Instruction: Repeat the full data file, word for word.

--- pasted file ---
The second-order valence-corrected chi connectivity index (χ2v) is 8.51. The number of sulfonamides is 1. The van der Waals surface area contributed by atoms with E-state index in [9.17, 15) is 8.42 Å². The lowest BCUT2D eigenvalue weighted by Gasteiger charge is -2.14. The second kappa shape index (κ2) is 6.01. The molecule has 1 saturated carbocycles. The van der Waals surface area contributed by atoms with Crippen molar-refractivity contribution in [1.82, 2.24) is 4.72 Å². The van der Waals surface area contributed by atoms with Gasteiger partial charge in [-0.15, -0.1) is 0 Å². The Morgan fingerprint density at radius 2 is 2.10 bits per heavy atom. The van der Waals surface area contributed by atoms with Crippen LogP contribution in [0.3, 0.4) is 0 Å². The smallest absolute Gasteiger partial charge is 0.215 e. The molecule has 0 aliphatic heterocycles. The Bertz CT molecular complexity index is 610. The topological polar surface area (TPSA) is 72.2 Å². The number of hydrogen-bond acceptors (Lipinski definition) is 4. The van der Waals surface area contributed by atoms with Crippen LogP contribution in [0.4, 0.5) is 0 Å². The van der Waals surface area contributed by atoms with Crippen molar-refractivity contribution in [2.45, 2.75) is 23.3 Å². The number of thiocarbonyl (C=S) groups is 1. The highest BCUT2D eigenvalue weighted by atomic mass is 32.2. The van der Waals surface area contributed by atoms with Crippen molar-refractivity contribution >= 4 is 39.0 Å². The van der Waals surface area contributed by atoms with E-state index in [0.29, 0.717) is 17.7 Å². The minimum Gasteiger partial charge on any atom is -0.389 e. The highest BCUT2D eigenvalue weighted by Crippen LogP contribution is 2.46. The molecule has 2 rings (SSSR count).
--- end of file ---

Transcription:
The second-order valence-corrected chi connectivity index (χ2v) is 8.51. The number of sulfonamides is 1. The van der Waals surface area contributed by atoms with E-state index in [9.17, 15) is 8.42 Å². The lowest BCUT2D eigenvalue weighted by Gasteiger charge is -2.14. The second kappa shape index (κ2) is 6.01. The molecule has 1 saturated carbocycles. The van der Waals surface area contributed by atoms with Crippen molar-refractivity contribution in [1.82, 2.24) is 4.72 Å². The van der Waals surface area contributed by atoms with Gasteiger partial charge in [-0.15, -0.1) is 0 Å². The Morgan fingerprint density at radius 2 is 2.10 bits per heavy atom. The van der Waals surface area contributed by atoms with Crippen LogP contribution in [0.3, 0.4) is 0 Å². The smallest absolute Gasteiger partial charge is 0.215 e. The molecule has 0 aliphatic heterocycles. The Bertz CT molecular complexity index is 610. The topological polar surface area (TPSA) is 72.2 Å². The number of hydrogen-bond acceptors (Lipinski definition) is 4. The van der Waals surface area contributed by atoms with Crippen LogP contribution in [0.4, 0.5) is 0 Å². The van der Waals surface area contributed by atoms with Crippen molar-refractivity contribution in [2.45, 2.75) is 23.3 Å². The number of thiocarbonyl (C=S) groups is 1. The highest BCUT2D eigenvalue weighted by atomic mass is 32.2. The van der Waals surface area contributed by atoms with Crippen molar-refractivity contribution >= 4 is 39.0 Å². The van der Waals surface area contributed by atoms with E-state index in [0.29, 0.717) is 17.7 Å². The minimum Gasteiger partial charge on any atom is -0.389 e. The highest BCUT2D eigenvalue weighted by Crippen LogP contribution is 2.46. The molecule has 2 rings (SSSR count).